Compass is an archive of Library news from 2005 - 2008. For the latest Library news check the Library Blogs.
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   Volume II, Issue 4
May 2006   

Google Scholar and Falvey: A Winning Partnership

Villanova University students, faculty and staff can now retrieve full-text scholarly articles from many of Falvey’s online subscription services when searching Google Scholar by following a few simple steps.

Google Scholar, a subset of the popular Google search engine, has all the ease of searching that has made “googling” an everyday term, especially for users frustrated by the complexities of more traditional online databases. Launched in November 2004, Google Scholar is still in beta version and refinements continue to be added, such as the ability to limit a search by date range. Results are ranked by relevance. As explained on Google Scholar’s information page, "Relevance ranking takes into account the full text of each article as well as the article's author, the publication in which the article appeared, and how often it has been cited in scholarly literature." Another feature especially appreciated by faculty members is the “Cited by” link allowing them to identify the latest publications citing their work.

Google Scholar’s web crawlers index selected publications of major scholarly publishers such as Macmillan, Wiley and University of Chicago, as well as their online publishing facilitators, High Wire Press, MetaPress and Ingenta. While the new search engine is especially strong in the areas of science and technology, it also indexes articles from Project Muse, a major online collection of humanities journals. Google does not provide a complete list its sources. However, the company is committed to expanding its indexing universe and may eventually enrich it with the contents of Google Print, a project launched in early 2005 to digitize the wealth of printed sources held by five major research libraries.

This new scholarly research wonder is not without its critics.“Stunning gaps” in coverage, as Péter Jacsó notes (p. 208), can leave inexperienced undergraduate searchers with the erroneous impression of having found everything pertinent to their topic. Many information professionals are disturbed by Google’s secretiveness with regard to the corpus of publications it indexes, and they also wonder how long Google Scholar will maintain its advertisement-free status. However, the most serious concern is that students will ignore their library’s subscription databases, paid for with their tuition dollars and providing more inclusive coverage of scholarly journals.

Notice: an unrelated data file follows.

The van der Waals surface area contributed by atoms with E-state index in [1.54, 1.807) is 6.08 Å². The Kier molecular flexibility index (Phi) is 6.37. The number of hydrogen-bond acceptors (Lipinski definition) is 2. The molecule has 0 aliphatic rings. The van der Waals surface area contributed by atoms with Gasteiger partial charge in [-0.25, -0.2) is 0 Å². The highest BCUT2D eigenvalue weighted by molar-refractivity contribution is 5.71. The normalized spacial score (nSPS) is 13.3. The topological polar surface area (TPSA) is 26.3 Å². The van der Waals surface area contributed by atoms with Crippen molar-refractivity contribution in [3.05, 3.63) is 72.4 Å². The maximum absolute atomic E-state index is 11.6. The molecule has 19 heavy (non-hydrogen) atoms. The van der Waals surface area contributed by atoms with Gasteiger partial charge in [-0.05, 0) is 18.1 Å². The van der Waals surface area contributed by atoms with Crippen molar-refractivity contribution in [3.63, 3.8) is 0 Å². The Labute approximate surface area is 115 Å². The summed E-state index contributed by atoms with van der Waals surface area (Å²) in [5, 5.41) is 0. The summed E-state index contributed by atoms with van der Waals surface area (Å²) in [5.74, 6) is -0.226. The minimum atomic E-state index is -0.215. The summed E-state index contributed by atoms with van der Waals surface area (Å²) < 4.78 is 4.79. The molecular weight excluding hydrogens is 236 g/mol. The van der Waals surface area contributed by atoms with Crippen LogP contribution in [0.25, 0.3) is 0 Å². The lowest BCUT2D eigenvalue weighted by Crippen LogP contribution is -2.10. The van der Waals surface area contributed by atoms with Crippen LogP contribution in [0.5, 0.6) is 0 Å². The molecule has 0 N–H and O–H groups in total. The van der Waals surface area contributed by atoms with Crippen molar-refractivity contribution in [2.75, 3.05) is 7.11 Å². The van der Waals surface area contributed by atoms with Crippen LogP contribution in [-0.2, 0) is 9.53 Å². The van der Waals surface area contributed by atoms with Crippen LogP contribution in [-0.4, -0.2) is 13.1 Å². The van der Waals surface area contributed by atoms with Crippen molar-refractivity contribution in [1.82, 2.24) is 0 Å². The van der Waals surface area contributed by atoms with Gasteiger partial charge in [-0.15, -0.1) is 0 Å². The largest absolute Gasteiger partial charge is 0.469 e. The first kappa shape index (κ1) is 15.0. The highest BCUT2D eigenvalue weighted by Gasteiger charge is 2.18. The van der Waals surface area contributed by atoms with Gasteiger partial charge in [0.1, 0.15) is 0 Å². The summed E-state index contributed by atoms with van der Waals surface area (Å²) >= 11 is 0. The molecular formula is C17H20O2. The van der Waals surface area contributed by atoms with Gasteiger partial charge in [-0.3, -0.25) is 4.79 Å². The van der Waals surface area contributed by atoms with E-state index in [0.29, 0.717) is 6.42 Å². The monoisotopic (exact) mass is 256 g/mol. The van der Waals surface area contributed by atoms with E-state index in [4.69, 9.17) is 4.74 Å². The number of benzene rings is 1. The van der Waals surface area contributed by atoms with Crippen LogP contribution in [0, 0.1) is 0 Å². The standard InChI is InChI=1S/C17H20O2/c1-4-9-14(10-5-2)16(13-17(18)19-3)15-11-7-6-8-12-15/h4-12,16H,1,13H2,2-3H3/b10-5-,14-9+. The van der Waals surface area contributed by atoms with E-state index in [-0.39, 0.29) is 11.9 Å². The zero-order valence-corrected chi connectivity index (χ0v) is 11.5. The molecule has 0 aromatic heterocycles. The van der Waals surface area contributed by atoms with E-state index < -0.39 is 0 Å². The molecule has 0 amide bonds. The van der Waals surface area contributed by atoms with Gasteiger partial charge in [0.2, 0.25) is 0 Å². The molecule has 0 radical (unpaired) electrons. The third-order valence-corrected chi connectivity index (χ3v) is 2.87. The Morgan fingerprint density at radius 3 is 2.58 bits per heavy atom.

Martin Kesselman and Sarah Barbara Watstein align themselves on the positive side of the Google Scholar debate. They point out that name recognition and intuitiveness make students more apt to use Google Scholar and therefore to plunge into searching. This in turn provides attentive classroom and information literacy instructors with opportunities to initiate discussions of higher-level research issues which may include the following: 
     Google Scholar’s place in the research process

     Relevance ranking

     Citation indexing

     The evolving nature of scholarly publishing

These exchanges can eventually lead students to the realization that “as more and more research is interdisciplinary in nature, relying on any single source can be problematic,” (p. 385) and that good research should never be limited to a single database or search engine.

Google welcomes comments and suggestions from users on its new research product.  Users welcome this new search engine that combines powerful indexing of scholarly output with simplicity of use.

Suggestions for further reading:
Mullen, Laura B., &  Hartman, Karen A. (2006). Google Scholar and the library Web site: The early response by ARL libraries. College & Research Libraries, 67(2): 106-122.

Jacsó, Péter. (2005). Google Scholar: The pros and the cons. Online Information Review, 29(2), 208-214.

Kesselman, Martin, & Watstein, Sarah B. (2005). Google Scholar and libraries: Point/counterpoint. Reference Services Review, 33(4): 380-387.

Young, Jeffrey R. (20 May, 2005). 100 colleges sign up with Google to speed access to library resources. Chronicle of Higher Education, 51(37): 30. 
Young, Jeffrey R., & Carlson, Scott. (7 January, 2005). Google will digitize and search millions of books from 5 top research libraries. Chronicle of Higher Education, 51(18): 37-40.

Contributed by Barbara Quintiliano, Instructional Design Librarian.